(END VIDEO CLIP)

MORGAN: Let me go to you now, Zach, if I may. You have beaten Tiger, you have been beaten by Tiger. Some are saying he's now playing better than he was before. Do you go along with that?

ZACH JOHNSON, 9TH TIME PGA TOUR CHAMPION (via phone): You know, I don't know. I mean, yes, there was a stretch there where, you know, he was truly unbeatable. I mean, there was a period of time where it was almost as if before he teed it off, he had already beaten, you know, a pretty good percentage of the field.

I don't know if he's at that point yet. But you know, his form is rounding into shape like that. I just think, you know, with what's gone on over the last few years, he's really had some injuries and obviously he's retooled his golf swings, and he's working with a new coach, well, he's somewhat of a new coach, Sean Foley, now he's starting to get back there. And every time he switches coaches, it just takes a little bit of time.

And I think he's starting to get used to that golf swing, starting to get used to just, you know, playing a lot more because he's healthy and, you know, obviously, you have to putt well. And clearly that's what he's doing right now.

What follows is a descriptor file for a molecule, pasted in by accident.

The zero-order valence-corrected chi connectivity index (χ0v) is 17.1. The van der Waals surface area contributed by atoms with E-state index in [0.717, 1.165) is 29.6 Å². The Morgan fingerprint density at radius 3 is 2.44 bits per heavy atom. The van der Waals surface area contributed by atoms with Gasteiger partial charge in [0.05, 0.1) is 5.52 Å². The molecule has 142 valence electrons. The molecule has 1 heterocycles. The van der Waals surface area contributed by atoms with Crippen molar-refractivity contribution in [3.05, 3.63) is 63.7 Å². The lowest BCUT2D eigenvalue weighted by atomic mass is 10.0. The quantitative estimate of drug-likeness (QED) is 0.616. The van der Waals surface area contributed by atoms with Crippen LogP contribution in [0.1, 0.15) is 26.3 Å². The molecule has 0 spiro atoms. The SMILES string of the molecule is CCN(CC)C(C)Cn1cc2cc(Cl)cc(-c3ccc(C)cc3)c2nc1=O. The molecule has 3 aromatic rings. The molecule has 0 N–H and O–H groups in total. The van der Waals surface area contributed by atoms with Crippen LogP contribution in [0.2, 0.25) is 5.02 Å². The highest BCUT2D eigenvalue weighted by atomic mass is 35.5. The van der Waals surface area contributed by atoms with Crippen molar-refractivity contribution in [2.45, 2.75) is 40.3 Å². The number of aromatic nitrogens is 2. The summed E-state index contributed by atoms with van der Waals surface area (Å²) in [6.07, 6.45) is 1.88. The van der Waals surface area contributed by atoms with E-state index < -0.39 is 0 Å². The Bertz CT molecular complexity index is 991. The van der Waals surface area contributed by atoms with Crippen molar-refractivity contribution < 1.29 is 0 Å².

MORGAN: And, Christine, just one slight spanner in the works tonight is that Nike put out this poster embracing his great triumph today. Could we see it here? We've got a copy of this. But it basically says that winning overcomes everything was the sort of theme of this thing.

Is that an advised position for Nike, do you think, to say that look, in the end, winning is all that counts, it supersedes everything, even the kind of marital disharmony that he went through?

BRENNAN: That is so typical of Nike, Piers. This is exactly what they do, that the in-your-face advertising, it's the thing that no one else would do, Nike does.